Recommending Invitation to Retreat by Ruth Haley Barton ’81
Words: Laura Barwegen, Ed.D., Associate Professor of Christian Formation & Ministry, Department Chair
Photos: Tony Hughes
Laura Barwegen, Ed.D.
Associate Professor of Christian Formation & Ministry, Department Chair
On March 6, I found myself packing to go visit my father in Arizona for a much-needed spring break. Into my suitcase I threw a copy of Ruth Haley Barton’s text, Invitation to Retreat: The Gift and Necessity of Time Away with God (IVP Books, 2018). In the 70-degree coolness of an Arizona morning, I read that, “on retreat, we have the opportunity to literally change our pace by entering into different rhythms designed for the special purpose of being with God and God alone.” On Monday, March 9, 2020, before the world changed, this call to “different rhythms” and a “change of pace” resonated with my soul, not only as a call during retreat but a call for my life. I began to journal on what different rhythms might look like and started to realize how often we are pressed to be busy, to perform, and to complete our tasks well for the approval of others.
Practicing spiritual disciplines—such as prayer, meditation, service, journaling, Scripture reading, and worship— provides opportunities for us to silence the clamoring noise of this world and to listen for the still, small voice that calls us into deep relationship with our Lord.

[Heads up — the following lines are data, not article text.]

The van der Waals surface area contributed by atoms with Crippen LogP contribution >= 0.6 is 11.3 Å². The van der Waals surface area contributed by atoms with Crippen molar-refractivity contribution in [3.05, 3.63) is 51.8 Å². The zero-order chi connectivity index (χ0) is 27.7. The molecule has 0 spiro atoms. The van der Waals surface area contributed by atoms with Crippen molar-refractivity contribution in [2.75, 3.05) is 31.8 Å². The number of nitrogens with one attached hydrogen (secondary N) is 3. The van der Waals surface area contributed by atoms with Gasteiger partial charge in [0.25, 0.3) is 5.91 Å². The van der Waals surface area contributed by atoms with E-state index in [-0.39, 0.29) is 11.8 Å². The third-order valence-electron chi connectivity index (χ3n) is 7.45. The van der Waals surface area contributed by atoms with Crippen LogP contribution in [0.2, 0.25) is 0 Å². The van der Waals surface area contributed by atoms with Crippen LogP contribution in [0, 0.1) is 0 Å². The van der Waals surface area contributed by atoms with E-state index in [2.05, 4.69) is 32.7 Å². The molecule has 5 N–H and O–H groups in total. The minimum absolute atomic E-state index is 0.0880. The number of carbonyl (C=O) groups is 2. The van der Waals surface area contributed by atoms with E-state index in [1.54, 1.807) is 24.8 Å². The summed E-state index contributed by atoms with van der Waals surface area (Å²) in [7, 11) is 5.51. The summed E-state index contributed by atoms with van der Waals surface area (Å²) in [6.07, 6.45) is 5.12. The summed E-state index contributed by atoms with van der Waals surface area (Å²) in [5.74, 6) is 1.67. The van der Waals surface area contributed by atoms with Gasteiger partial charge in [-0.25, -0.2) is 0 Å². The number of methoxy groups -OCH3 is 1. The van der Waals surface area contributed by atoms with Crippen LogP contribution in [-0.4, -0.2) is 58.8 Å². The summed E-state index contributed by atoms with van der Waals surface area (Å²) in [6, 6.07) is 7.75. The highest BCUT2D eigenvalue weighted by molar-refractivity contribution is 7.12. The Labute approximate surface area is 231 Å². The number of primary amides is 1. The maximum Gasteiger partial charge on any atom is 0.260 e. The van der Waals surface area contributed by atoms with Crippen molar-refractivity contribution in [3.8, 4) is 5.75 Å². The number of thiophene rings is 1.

On March 11, things changed. Significantly. Our rhythms were disrupted; our pace was modified. Most Wheaton students left campus and sheltered at a place they would call home through the rest of the semester. Faculty began teaching through Schoology, meetings began to be held through Zoom, and some of us attended Easter services in our pajamas on the deck. Many of these changes disrupted our habits. And yet, this disequilibrium may have awakened within us needs we had felt for quite some time and did not know how to address. One of my students poignantly wrote, “COVID-19 stripped away the idols that I had in my life and didn’t know it.”
Of course this time is not a retreat, but it can be a time of reflection and reorientation. I recommend Barton’s text for such a time as this. Her book helps us use this unique period to reflect on how to engage in life upon return. Barton doesn’t encourage a return to “normal” after a time away but instead encourages revisioning one’s life with God. This may be a time to “fashion a wilderness within that is always available and that we can always return to.” This is a renewed life with God.
...fashion a wilderness within that is always available and that we can always return to.